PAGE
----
It is time to get your high-mag blocks and high-mag minerals in your fields!
The grass is turning green at an alarming rate around here.
When you see the grass changing color you know it’s time to bulk up on the magnesium.
Grass Tetany is also sometimes called “grass staggers,” “winter tetany” or “magnesium tetany.” Whatever you call it, you don’t want it. It is most common in springtime and lactating animals are at the highest risk.
Grass tetany can effect dairy cattle, beef cattle, goats and sheep.
Grass Tetany is an illness caused by an increase in potassium and decrease in magnesium. Symptoms include staggering, excitability, involuntary muscle contractions, convulsions, frothing at the mouth and vocalization. Tetany can strike quickly, leaving the animal dead within hours of the onset of symptoms. It can be difficult to detect and treat.
-Southern States (source)
The best way to treat grass tetany is to prevent it before it happens.
Grass Tetany most often occurs in spring when the grass turns green. It can occur at other times, but is most prevalent in spring. The new lush grass has unusually high amounts of potassium in it and not enough magnesium. Adding to the problem is the fact that potassium displaces magnesium, so even though there is some magnesium in the new grass – the potassium is kicking it’s butt.
To prevent our animal friends from experiencing a Fresh-Grass-Induced problem we need get plenty of magnesium in them.
According to my research, the prevention is the same no matter the breed of livestock: magnesium.
The shape, scale and application may look different for goats and sheep. Please contact your vet to determine the correct approach for your animals.
When it comes to cows – I have some experience & can tell you exactly how we handle the beautiful, green spring grass around here!
You have several options to get magnesium into your beloved bovines.
PROVIDE MAGNESIUM SUPPLEMENTS
- High Mag Blocks – You have probably seen salt blocks or mineral blocks before. High mag blocks are the same concept, except they are high in magnesium. This is a super simple way to toss some magnesium into your fields. I do not think this is necessarily “enough” for all cows. I don’t know why….. My hunch is that the block form makes it a bit harder to consume – instead of just slurping up the mineral, they are licking the block or chewing on it. I can imagine that not as much magnesium is going to get into the cow.
- High Mag Loose Minerals – These are like the normal all-inclusive mineral products, they just contain a higher ratio of magnesium. If you use this solution you will not need to continue your current mineral program – this will provide all the minerals your cow needs & an extra high dose of magnesium.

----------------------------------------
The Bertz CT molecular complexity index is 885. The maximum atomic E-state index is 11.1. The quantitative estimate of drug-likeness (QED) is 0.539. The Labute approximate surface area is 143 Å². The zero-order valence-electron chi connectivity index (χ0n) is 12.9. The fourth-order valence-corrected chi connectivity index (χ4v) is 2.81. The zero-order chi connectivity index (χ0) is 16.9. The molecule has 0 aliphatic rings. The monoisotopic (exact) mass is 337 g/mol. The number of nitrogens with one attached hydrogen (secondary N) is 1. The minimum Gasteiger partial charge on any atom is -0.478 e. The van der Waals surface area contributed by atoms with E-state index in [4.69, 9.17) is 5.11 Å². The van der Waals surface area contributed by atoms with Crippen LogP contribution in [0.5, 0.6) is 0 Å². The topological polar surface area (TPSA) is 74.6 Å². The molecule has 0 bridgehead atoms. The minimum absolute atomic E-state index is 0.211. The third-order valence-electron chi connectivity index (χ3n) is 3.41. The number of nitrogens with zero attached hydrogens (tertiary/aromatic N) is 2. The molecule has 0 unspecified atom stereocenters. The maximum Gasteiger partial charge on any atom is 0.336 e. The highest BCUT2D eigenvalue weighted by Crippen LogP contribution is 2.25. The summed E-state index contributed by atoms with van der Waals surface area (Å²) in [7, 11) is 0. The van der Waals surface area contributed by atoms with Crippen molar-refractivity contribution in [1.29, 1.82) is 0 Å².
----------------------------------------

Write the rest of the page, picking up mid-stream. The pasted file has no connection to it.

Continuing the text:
- Magnesium Mineral– You can also opt to provide loose a loose magnesium mineral in addition to your current mineral program. This will be a bag of just magnesium (for the most part)- it is not meant to provide any other mineral needs. If you go with this option you will need to continue your current mineral program in addition to the magnesium.
I am no expert on cattle diets but I can tell you my experience.
The blocks are really fun to have in the fields. My cows think they are lollipops. They lick them, they roll them, they play with them. I like watching my cows enjoy something that is also good for them to be chomping on. This is the main reason I give my girls (and fellas) the high mag blocks.
For my cows, I don’t feel like the blocks are enough. I provide some magnesium loose minerals in addition to the high mag blocks.
Some other things you can do to help your cows through spring:
KEEP FEEDING DRY HAY
Even when your pasture is growing so fast the cows can’t eat it all, you still should offer some hay (dried grass).
Pastures that contain a variety of grasses (and even some legumes) can decrease the chances of Grass Tetany. When you seed your pasture, consider adding some clover or alfalfa into the field.
TIME IT RIGHT
In order to minimize problems, don’t turn your cows onto a fresh green pasture first thing in the morning. It is best to move cattle onto new ground late morning or afternoon when the dew is gone.
Grass Tetany is not hard to prevent –
- be sure you have plenty of good, quality magnesium available to your herd 24/7
- watch your animals closely
If you notice anyone in your herd wobbling, shaking or struggling – call the vet.
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